Tsinghua University’s team of researchers has discovered that supplementing the silkworms diet with an addition of graphene and carbon nanotubes, has caused them to produce silk which is stronger than it usually is. In the paper published for Nanoletters, the research team explains that the silk made by spinning threads of protein made from the salivary glands, is made 50% more stress resistant than silk produced on a normal diet.
Experiments on silkworms have been conducted to make silk stronger in the past – by treating the natural silk with harsh chemicals, dyes, nanoparticles, conductive plastics and even antibiotics. None of these methods were environmentally friendly, as this is often done by treating the silk product itself after the silkworms have produced it, with much waste generated during post-treatment.
To add the materials in this study, a pure water solution containing 0.2% carbon nanotubes and/or graphene was sprayed directly onto mulberry leaves. The silkworms were then allowed to grow and produce their silk cocoons as they normally would. Testing of the silks that were produced showed they could withstand approx. 50% more stress than traditional silk. Upon closer examination, the silk was actually made of a more orderly crystal structure than normal silk. Just to test the limits of this new silk, the team heated the silk to 1050°C, causing it to become carbonized – this caused the silk to become electrically conductive.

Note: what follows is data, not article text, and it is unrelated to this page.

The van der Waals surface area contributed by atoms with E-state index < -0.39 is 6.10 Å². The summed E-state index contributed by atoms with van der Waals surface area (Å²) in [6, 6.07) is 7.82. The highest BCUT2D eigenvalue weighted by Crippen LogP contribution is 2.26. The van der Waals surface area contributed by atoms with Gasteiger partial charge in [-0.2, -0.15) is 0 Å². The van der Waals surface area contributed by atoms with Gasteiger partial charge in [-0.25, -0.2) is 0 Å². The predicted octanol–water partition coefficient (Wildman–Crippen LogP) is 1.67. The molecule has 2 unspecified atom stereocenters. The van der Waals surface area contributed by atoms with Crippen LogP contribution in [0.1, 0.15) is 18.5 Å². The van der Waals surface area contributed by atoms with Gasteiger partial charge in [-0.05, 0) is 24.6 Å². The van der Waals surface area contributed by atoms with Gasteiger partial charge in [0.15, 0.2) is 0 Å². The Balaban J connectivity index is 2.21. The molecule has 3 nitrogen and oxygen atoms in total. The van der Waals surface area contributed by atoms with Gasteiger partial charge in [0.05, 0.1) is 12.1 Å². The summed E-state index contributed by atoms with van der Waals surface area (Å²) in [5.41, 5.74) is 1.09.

Combined with the 0.2% solution, heat-treatment, and ease of production (without harsh chemicals), this silk will create more protective fabrics, stronger medical implants, and perhaps clothed with embedded electronics.
More research needs to be done on exactly how the silkworms were able to convert the carbon nanotubes and graphene into silk, but initial results show promise of a new super-material.